Choosing an economical vehicle
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SMALL CARS ARE NOT ALWAYS THE CHEAPEST TO RUN
The 1.8 litre Honda Civic, above, and Toyota Corolla make sense as good choices for limited budgets.
Emily is a student who works part-time as a veterinary assistant while she completes her veterinary science degree. She has to commute about 100km to her job, three days a week and 60km to university, at least four days a week.
To save money, Emily lives at her parents’ house in a small New Zealand town. To drive to work and university without breaking the bank, Emily needs a car that is safe and efficient on fuel.
It’s a bit of an old wives’ tale that smaller cars are more economical. In fact, fuel economy is usually a combination of factors and it’s dependent on use.
A car that has a larger engine isn’t always less economical. For example, earlier models of the Toyota Prius initially had 1.5-litre engines, but now it’s fitted with a 1.8-litre engine, which is more economical than the previous model as a result of its improved technology. Vehicles continue to improve with innovative design and the technology behind cars plays a large part in determining how economical it is.
Nowadays, manufacturers create a vehicle to meet the needs of a specific market so it’s important to understand what you are buying.
Small Japanese imports with engines between 1.0-1.3 litres are designed for getting around town. They often have CVT transmission which is perfect for economical, city running and they are lightweight with good acceleration. However, on open roads these pocket rockets often have to work their engines hard to be able to reach 100km/h, meaning heavy fuel consumption.
To save on costs, small Japanese imports also tend to have smaller braking systems and sometimes they have simplified suspension as well. Although this is well-suited for city driving, these systems are pushed when on the open road and, if used for an extended time, they can lead to increased service costs for brakes and overall wear. So, unless you’re an urban driver, this car wouldn’t make the cut as an economical vehicle.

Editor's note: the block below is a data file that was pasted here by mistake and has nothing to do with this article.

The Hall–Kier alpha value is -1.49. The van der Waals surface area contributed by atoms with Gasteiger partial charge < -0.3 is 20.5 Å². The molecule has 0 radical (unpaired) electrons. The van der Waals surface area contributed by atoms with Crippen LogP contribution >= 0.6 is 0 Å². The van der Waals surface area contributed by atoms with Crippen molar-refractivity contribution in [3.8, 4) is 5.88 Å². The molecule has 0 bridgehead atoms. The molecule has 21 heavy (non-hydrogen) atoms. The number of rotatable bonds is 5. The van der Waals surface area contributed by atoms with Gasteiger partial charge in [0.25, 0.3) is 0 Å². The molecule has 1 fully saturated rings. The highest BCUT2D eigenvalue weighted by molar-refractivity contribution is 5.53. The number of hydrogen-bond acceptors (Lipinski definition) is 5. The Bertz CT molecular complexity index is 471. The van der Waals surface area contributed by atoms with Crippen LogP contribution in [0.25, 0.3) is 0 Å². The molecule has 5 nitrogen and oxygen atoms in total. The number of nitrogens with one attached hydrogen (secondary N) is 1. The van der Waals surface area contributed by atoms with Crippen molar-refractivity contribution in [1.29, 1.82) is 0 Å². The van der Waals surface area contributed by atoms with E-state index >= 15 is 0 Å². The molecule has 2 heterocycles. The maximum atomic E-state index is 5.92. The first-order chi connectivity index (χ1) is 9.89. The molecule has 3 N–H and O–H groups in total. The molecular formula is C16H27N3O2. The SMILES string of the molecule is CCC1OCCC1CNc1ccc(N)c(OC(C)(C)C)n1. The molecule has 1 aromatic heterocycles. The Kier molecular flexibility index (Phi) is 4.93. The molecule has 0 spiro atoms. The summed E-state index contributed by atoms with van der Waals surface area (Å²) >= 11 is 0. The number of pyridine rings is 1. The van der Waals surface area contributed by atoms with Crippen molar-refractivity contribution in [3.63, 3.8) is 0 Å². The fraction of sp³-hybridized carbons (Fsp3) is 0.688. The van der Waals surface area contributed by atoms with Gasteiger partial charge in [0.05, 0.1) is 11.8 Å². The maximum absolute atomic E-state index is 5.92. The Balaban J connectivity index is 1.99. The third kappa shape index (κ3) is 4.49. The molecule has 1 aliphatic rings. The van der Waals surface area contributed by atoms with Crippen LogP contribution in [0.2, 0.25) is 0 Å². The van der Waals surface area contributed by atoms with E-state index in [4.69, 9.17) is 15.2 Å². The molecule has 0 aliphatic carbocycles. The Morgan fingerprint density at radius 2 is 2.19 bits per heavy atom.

Most of us drive our cars in and outside of the city, and for those who have only one car, a 1.8-litre Honda Civic or Toyota Corolla – both medium sized cars – would make good, economical choices. Both models have a good level of power, safety and reliability, which means they are more suited to all types of driving. The engines run at a relatively lower rpm than the small Japanese imports and their gearboxes are good for both highway and city use.
While larger cars aren’t the most practical within cities, they are great for the open road. Generally, they have good safety features and provide lots of comfort, but inevitably the engines tend to be quite large, increasing the overall weight of the vehicle.
If you spend most of your time in urban driving environments, than on the open road, then having a large car will end up costing you, and unless you require a car with extra space, there’s no point in getting a bigger one.
The servicing bills can be slightly higher for large cars as sometimes they have six cylinders to take care of rather than the traditional four – just something else to consider. When choosing an economical car for use on New Zealand roads, it’s a good idea to determine what you will be using the car for. Once you have determined its purpose, you can then consider other factors during your search such as servicing costs.
If you’ve found an economical European car, remember that servicing costs tend to be higher because of parts availability.